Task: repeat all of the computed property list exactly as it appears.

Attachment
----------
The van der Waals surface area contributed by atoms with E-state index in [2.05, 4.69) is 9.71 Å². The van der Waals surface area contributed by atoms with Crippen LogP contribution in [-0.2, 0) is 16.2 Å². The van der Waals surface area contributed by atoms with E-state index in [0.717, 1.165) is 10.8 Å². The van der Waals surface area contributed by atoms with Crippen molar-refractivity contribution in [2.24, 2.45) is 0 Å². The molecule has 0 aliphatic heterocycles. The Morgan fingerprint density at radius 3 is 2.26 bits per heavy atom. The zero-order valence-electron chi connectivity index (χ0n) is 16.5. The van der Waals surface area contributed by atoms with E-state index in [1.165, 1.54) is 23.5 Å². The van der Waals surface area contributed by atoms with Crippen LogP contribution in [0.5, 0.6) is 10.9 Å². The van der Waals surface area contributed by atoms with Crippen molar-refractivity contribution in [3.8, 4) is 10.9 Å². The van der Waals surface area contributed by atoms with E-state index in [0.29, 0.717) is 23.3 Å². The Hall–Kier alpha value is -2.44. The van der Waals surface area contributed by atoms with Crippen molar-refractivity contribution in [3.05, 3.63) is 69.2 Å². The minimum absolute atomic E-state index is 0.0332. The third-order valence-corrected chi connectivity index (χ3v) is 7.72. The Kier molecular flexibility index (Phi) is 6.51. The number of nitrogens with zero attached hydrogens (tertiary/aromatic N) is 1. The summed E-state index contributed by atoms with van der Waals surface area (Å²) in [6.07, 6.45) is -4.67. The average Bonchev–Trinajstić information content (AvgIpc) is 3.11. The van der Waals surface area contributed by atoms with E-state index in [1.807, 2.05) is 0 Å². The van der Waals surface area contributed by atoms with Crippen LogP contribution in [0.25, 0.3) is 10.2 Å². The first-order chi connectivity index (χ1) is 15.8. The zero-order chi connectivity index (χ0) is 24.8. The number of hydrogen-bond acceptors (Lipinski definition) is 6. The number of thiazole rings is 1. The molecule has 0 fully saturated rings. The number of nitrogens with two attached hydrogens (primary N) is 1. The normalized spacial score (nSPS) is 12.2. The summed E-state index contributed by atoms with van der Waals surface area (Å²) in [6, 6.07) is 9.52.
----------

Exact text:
The van der Waals surface area contributed by atoms with E-state index in [2.05, 4.69) is 9.71 Å². The van der Waals surface area contributed by atoms with Crippen LogP contribution in [-0.2, 0) is 16.2 Å². The van der Waals surface area contributed by atoms with E-state index in [0.717, 1.165) is 10.8 Å². The van der Waals surface area contributed by atoms with Crippen molar-refractivity contribution in [2.24, 2.45) is 0 Å². The molecule has 0 aliphatic heterocycles. The Morgan fingerprint density at radius 3 is 2.26 bits per heavy atom. The zero-order valence-electron chi connectivity index (χ0n) is 16.5. The van der Waals surface area contributed by atoms with E-state index in [1.165, 1.54) is 23.5 Å². The van der Waals surface area contributed by atoms with Crippen LogP contribution in [0.5, 0.6) is 10.9 Å². The van der Waals surface area contributed by atoms with Crippen molar-refractivity contribution in [3.8, 4) is 10.9 Å². The van der Waals surface area contributed by atoms with E-state index in [0.29, 0.717) is 23.3 Å². The Hall–Kier alpha value is -2.44. The van der Waals surface area contributed by atoms with Crippen molar-refractivity contribution in [3.05, 3.63) is 69.2 Å². The minimum absolute atomic E-state index is 0.0332. The third-order valence-corrected chi connectivity index (χ3v) is 7.72. The Kier molecular flexibility index (Phi) is 6.51. The number of nitrogens with zero attached hydrogens (tertiary/aromatic N) is 1. The summed E-state index contributed by atoms with van der Waals surface area (Å²) in [6.07, 6.45) is -4.67. The average Bonchev–Trinajstić information content (AvgIpc) is 3.11. The van der Waals surface area contributed by atoms with E-state index in [1.807, 2.05) is 0 Å². The van der Waals surface area contributed by atoms with Crippen LogP contribution in [0.25, 0.3) is 10.2 Å². The first-order chi connectivity index (χ1) is 15.8. The zero-order chi connectivity index (χ0) is 24.8. The number of hydrogen-bond acceptors (Lipinski definition) is 6. The number of thiazole rings is 1. The molecule has 0 fully saturated rings. The number of nitrogens with two attached hydrogens (primary N) is 1. The normalized spacial score (nSPS) is 12.2. The summed E-state index contributed by atoms with van der Waals surface area (Å²) in [6, 6.07) is 9.52.